Researchers have developed contact lens technology to help diagnose and monitor medical conditions. The team enabled commercial soft contact lenses to be a bioinstrumentation tool for unobtrusive monitoring of clinically important information associated with underlying ocular health conditions. This technology enables the painless diagnosis or early detection of many ocular diseases including glaucoma.
Sensors or other electronics previously couldn’t be used for commercial soft contact lenses because the fabrication technology required a rigid, planar surface incompatible with the soft, curved shape of a contact lens.
The new technology seamlessly integrates ultrathin, stretchable biosensors with commercial soft contact lenses via wet adhesive bonding. The biosensors embedded on the soft contact lenses record electrophysiological retinal activity from the corneal surface of human eyes without the need of topical anesthesia that has been required in current clinical settings for pain management and safety.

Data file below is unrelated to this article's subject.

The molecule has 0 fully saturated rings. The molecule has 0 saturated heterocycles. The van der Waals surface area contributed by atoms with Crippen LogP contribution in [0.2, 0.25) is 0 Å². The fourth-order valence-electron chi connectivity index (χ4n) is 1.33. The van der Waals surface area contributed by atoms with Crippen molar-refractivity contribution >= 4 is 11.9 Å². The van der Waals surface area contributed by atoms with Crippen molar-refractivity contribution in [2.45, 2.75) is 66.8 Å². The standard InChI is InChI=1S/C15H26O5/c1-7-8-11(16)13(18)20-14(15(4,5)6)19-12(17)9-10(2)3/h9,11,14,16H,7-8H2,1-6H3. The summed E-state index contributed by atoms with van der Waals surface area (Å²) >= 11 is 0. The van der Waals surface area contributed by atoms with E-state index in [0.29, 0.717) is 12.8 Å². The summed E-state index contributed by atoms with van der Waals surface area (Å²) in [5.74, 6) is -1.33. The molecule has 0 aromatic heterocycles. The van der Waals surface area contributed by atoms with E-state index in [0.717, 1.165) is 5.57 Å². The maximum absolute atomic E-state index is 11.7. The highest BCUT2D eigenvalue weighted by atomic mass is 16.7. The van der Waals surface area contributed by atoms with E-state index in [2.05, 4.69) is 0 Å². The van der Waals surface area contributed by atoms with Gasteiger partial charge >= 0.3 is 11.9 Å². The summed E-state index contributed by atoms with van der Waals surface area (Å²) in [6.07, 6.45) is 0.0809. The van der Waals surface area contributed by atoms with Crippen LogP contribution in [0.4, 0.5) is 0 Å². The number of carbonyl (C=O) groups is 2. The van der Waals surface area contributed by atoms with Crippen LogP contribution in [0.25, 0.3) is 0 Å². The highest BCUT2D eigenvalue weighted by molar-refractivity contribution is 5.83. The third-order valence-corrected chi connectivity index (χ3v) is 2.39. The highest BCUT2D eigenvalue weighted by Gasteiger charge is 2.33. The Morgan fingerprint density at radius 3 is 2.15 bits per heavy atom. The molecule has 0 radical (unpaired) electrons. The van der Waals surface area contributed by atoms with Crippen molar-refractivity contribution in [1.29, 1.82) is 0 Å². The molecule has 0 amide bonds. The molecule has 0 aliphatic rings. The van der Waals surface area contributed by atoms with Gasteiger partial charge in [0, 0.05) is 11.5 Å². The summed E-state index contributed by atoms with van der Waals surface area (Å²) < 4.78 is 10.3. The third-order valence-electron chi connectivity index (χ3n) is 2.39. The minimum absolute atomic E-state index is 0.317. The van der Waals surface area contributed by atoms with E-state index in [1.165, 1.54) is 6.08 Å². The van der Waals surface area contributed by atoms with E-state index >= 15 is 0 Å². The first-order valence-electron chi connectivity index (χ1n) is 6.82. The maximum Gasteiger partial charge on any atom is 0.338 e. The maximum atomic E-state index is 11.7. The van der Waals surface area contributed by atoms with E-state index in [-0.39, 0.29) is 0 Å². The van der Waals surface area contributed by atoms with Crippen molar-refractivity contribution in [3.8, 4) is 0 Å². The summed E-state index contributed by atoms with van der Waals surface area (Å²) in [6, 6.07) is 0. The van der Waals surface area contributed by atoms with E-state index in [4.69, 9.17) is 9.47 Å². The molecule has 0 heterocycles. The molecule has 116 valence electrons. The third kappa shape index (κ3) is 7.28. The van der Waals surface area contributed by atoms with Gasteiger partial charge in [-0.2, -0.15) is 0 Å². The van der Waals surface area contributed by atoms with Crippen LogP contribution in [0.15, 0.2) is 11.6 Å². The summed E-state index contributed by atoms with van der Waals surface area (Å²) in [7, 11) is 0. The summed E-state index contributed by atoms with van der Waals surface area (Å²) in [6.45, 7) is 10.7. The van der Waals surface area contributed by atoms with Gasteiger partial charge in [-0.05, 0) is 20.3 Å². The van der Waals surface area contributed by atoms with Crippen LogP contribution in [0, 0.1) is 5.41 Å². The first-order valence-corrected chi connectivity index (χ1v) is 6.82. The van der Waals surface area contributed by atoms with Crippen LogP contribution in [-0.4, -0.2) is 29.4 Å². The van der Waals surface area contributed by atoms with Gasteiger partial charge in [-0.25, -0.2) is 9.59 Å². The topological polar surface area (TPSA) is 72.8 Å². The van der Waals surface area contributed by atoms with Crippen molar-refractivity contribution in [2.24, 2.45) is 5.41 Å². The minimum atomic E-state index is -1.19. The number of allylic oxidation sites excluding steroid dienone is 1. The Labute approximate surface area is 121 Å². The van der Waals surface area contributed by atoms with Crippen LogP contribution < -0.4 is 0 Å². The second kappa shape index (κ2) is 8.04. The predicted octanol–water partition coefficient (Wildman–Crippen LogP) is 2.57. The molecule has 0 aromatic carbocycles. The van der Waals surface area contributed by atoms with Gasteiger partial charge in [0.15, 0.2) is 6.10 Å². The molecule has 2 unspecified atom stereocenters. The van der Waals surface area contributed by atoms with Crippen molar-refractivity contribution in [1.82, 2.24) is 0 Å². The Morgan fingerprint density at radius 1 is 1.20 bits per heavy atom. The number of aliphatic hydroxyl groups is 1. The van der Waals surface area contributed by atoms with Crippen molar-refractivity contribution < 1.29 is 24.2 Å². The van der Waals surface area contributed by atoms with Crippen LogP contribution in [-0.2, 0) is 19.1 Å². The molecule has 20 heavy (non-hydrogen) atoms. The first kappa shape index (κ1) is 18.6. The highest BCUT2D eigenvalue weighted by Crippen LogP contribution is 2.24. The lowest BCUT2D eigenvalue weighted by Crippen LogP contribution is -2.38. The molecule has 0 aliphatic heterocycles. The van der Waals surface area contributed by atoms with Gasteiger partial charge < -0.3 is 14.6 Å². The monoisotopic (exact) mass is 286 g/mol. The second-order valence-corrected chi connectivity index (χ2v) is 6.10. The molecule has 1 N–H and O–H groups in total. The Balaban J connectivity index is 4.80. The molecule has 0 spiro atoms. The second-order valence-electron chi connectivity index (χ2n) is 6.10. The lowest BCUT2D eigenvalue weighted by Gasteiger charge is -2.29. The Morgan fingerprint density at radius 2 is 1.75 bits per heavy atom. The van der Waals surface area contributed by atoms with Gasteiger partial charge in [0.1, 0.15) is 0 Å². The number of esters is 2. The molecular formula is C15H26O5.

The technology will allow doctors and scientists to better understand spontaneous retinal activity with significantly improved accuracy, reliability, and user comfort.
For more information, contact Chi Hwan Lee, Asst. Professor, Biomedical and Mechanical Engineering, at